Along with the school part of college, Jen was also involved in what seemed like every student organization on campus (including president of Ohio Staters Inc.) I ... played Nintendo and drank beer, sometimes leading to her comforting me while I vomited. (Little did I know how the tables would turn.) In our senior year, I knew that there was nobody I wanted to spend my life with more than Jen. I proposed and for some crazy reason she said yes. We celebrated like typical Columbus residents by going to an Ohio State football game. After we were engaged, I told her I would never forget the date of our engagement. And I still haven't, it was September 11th 1999.
After college, Jen and I got married on June 17th, which just happened to be one week before the deadline to apply for Ohio State season tickets. She went to medical school at Ohio State followed by a pediatric residency in Chicago. Residency was where Jen really blossomed. She worked with an amazing group of people doing work she loved. She was working 80 hours a week, but the smile never left her face. Not even on the night she admitted 26 patients to her service. A record that still stands to this day.
After residency, we moved to Philadelphia for fellowship. While her first year of fellowship was incredibly stressful, with many 100+ hour weeks, we loved Philadelphia. She continued to have amazing co-workers and she was able to do work she loved. Treating kids with cancer was what the job Jen had always dreamed of, and she was amazing at it.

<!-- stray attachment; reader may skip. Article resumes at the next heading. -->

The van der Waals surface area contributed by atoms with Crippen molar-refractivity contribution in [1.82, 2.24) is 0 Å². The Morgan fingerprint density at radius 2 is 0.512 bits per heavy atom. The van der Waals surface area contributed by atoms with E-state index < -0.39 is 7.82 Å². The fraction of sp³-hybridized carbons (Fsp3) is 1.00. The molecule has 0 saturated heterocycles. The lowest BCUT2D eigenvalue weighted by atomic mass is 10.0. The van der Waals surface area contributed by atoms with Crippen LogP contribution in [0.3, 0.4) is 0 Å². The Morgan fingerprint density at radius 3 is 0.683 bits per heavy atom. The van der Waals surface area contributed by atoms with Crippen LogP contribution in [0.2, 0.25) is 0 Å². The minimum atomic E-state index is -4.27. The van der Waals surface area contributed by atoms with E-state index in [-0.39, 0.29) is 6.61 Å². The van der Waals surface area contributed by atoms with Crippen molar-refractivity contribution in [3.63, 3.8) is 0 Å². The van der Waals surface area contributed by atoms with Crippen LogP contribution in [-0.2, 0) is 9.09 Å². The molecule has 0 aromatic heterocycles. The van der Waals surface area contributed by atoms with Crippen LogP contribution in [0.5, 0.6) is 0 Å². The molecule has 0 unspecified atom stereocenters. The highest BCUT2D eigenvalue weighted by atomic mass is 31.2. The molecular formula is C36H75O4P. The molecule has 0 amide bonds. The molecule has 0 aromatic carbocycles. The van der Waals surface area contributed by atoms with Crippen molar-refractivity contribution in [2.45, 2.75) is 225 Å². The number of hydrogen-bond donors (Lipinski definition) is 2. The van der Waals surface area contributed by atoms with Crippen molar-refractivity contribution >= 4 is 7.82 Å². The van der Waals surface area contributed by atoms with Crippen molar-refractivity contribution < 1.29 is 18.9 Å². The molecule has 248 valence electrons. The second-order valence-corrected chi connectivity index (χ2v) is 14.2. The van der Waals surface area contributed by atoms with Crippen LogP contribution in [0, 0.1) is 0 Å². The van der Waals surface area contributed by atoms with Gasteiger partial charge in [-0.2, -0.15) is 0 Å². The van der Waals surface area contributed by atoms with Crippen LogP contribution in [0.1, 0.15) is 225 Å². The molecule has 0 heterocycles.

Philadelphia was also the city where our kids were born. As long as I've known Jen, I've felt that she was born to be a mom. We had wanted to have kids for years, but it never quite worked out. In 2010, Jen’s family came to Philly to celebrate her birthday. On a Sunday night, we sang her happy birthday and she made a wish while she blew out the candles on her cake. Later, she would tell us she wished for a baby. The very next day we got the call from our adoption agency about Mikey. She was over the moon. I've never seen her more happy than when she was sitting on the couch with a sleeping Mikey curled up on her.
Two weeks later, while in Columbus for a funeral, we got an even bigger surprise. Jen was pregnant with Tommy! It turns out, when you make a birthday wish, it's important to be specific! Jen was so happy to be pregnant. She did get a few strange looks walking around Philly 6 months pregnant with Mikey in a Baby Bjorn, but she was happy. Her terrible morning sickness didn't even bother her. She would go out to dinner with friends, vomit in a trash can on the walk home, and smile the whole time. (Have you noticed that vomit played a large part in our lives?)
In 2013, we moved to Cincinnati for Jen to take a job at Children's. In this city our kids have grown up, gone to school and made amazing friends. Jen found the most outstanding and understanding co-workers ever. And Jen was diagnosed with cancer.